6. For Your Ears Only: To date, there have been three actors who played James Bond on the radio. Toby Stephens, who played a Bond baddie in Die Another Day, played Bond in eight different radio dramas. Stephens’ latest performance was in 2019’s Live and Let Die. Before him, Michael Jayston played 007 in 1990. Later, Jayston met with Eon and was a candidate to take over the part of the cinematic Bond. In the ’50s, Bob Holness, who later became known as the host for the game show Blockbusters, played the spy in a live broadcast of Moonraker for the South African Broadcasting Company. There are no known recordings of the production.

Bob Holness

7. Stuntman Rocky Taylor was awarded a Guinness record for being the only person to double for two different actors playing Bond in one year. In 1983, Taylor doubled for both Roger Moore in Octopussy and Sean Connery in Never Say Never Again.

8. Pierce Brosnan also played Bond in a Visa commercial. Desmond Llewelyn, who played the beloved armorer Q, also reprised his role. The spot also features a pre-Mad Men Christina Hendricks.

9. James Bond put on his boogie shoes in a singing and dancing tribute to the franchise for the 1982 Academy Awards ceremony.

10. In Forever and a Day, Anthony Horowitz’s 2018 Bond continuation novel, we learn that James Bond is not the first agent to use the 007 code name. In Horowitz’s prequel to Casino Royale, M. tasks Bond with finding out who killed 007. Other continuation novelists include Raymond Benson, Sebastian Faulks and John Gardner, who wrote more original Bond novels than Ian Fleming.

11. The James Bond Expanded Universe: Under the pen name Kate Westbrook, Samantha Weinberg wrote The Moneypenny Diaries, a trio of novels about M’s secretary. Bond’s early life is explored in the Young Bond series. The nine-book run depicts Bond’s exploits as a teenager at Eton and Fettes. One of the novels, By Royal Command, is partially inspired by a passage in Ian Fleming’s You Only Live Twice that reveals that Bond was kicked out of school for an incident involving a maid.

12. He’s not just shaken or stirred, he’s also sweet: Sean Connery’s last performance as Bond was not in 1983’s Never Say Never Again but in 2005’s video game adaptation of From Russia With Love. Connery reprised his iconic role because he thought it would appeal to his grandchildren. Strung together, the cutscenes could form the basis for James Bond: The Animated Movie.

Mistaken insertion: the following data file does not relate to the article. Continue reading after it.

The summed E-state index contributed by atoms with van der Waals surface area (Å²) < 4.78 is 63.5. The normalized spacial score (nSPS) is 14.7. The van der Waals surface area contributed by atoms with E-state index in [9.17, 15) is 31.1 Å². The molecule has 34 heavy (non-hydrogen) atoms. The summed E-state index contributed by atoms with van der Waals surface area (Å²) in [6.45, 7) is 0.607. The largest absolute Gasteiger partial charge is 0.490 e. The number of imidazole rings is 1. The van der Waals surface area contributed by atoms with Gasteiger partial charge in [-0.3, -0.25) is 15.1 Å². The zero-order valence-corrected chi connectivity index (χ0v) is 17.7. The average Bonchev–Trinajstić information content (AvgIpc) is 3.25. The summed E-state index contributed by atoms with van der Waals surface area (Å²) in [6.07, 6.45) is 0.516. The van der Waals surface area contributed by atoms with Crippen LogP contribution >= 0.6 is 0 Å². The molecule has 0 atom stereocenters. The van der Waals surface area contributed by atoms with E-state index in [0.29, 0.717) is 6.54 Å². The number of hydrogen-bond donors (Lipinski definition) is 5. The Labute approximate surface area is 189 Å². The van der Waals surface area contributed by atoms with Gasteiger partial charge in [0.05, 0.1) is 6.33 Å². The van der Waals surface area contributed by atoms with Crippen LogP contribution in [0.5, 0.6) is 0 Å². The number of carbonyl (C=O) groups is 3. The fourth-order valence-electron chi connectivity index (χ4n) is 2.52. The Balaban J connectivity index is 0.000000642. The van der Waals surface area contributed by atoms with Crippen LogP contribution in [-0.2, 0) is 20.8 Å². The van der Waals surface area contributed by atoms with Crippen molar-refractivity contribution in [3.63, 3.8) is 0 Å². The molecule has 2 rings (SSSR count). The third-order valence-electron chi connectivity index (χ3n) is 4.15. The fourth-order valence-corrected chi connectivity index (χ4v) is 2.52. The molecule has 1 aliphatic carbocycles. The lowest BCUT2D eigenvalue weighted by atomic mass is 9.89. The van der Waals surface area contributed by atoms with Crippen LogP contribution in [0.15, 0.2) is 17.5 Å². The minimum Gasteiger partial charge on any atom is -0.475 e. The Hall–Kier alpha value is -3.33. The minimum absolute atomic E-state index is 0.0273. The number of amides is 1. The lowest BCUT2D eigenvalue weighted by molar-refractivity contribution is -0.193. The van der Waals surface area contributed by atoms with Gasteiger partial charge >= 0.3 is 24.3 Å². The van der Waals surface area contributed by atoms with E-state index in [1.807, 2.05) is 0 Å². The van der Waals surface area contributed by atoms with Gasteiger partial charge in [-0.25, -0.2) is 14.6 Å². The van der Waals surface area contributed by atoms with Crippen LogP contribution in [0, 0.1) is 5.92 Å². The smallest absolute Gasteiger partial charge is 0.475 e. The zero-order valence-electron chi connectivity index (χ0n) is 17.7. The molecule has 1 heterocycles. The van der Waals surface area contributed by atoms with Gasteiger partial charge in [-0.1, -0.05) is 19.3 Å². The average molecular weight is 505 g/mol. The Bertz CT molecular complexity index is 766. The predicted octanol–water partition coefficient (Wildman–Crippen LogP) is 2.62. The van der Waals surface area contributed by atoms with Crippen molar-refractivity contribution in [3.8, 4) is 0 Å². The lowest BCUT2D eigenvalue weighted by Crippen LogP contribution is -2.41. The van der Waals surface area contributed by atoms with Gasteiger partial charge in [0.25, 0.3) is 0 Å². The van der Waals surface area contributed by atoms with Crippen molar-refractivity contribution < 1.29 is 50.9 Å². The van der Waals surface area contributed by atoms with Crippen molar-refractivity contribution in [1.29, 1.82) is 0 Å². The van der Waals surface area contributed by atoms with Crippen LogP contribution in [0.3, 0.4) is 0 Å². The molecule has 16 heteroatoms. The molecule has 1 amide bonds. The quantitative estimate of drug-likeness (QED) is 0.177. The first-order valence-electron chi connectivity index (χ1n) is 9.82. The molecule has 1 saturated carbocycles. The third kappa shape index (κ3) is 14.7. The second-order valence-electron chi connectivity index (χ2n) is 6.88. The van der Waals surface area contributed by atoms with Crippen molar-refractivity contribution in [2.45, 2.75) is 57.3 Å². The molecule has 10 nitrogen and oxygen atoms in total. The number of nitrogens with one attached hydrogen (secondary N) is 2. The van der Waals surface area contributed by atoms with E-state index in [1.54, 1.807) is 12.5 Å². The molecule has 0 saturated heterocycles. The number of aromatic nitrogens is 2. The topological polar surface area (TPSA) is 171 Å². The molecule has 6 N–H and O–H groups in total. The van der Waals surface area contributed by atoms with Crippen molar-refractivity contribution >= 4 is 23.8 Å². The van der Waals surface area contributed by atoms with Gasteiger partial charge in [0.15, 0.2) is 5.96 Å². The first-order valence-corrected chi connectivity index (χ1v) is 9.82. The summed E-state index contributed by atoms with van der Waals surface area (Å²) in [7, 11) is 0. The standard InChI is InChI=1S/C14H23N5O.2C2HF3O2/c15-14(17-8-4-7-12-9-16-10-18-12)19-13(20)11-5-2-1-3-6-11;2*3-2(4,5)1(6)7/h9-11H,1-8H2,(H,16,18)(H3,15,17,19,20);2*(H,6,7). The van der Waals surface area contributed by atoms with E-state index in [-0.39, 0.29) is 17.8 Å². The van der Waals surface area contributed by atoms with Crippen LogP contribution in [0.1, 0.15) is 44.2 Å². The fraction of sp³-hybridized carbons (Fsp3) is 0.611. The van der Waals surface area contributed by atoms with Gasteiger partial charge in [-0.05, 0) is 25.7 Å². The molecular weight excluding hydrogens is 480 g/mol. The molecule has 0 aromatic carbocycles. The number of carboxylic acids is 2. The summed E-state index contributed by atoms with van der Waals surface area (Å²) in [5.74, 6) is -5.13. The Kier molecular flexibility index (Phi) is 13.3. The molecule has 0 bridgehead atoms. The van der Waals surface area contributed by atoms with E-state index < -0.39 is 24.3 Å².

13. Pierce Brosnan’s last performance as Bond was not in Die Another Day but in the video game Everything or Nothing, which was co-written by three-time Bond screenwriter Bruce Feirstein. Daniel Craig has also lent his voice and likeness to Bond video games, including Blood Stone. In the video game 007 Legends, Daniel Craig’s Bond (who is voiced by Timothy Watson) is inserted into sequences from one movie from every preceding Bond actor. In Legends, Craig’s Bond appears in Goldfinger, License to Kill, Die Another Day, Moonraker and On Her Majesty’s Secret Service.

“Diana Rigg” and “Daniel Craig”

There’s no one right way to make a James Bond story. The movies can be far out and fantastic, like Roger Moore’s Moonraker, in which 007 goes to space. They can be more grounded, like George Lazenby’s On Her Majesty’s Secret Service. They can be Cold War thrillers like Sean Connery’s From Russia with Love, action films like Pierce Brosnan’s Tomorrow Never Dies, or they can delve into Bond’ psyche like Casino Royale.

While Bond movies are generally considered to be a genre unto themselves, Eon has been careful to update the movies to reflect the sensibilities of the time. As Roger Moore indicated in his interview with me, his Bond might not work today, bu  Daniel Craig’s Bond wouldn’t necessarily have worked in the ’70s and early-’80s.

While Bond movies continue to change in unexpected ways, there is one thing that we can always count on — James Bond will return.

The Many Lives of James Bond: How the Creators of 007 Have Decoded the Superspy, by Mark Edlitz, is published by Lyons Press. Click here for the newly released paperback edition. It lists for $21.95 and runs 312 pages.


— The Curious Case of When James Bond Joined the DC Universe. Click here.

— 13 QUICK THOUGHTS: The Best JAMES BOND Movies Ever. Click here.

Author: Dan Greenfield

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  1. “I thought Christmas only comes once a year.”Quote taken from Pierce Brosnan’s Bond in The World Is Not Enough. Don’t ask me about the context. I might blush. Google James Bond quotes to get the answer if not already known.

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  2. Man, that Sheena Easton Oscars performance was next-level-bonkers! It probably cost more than the movie!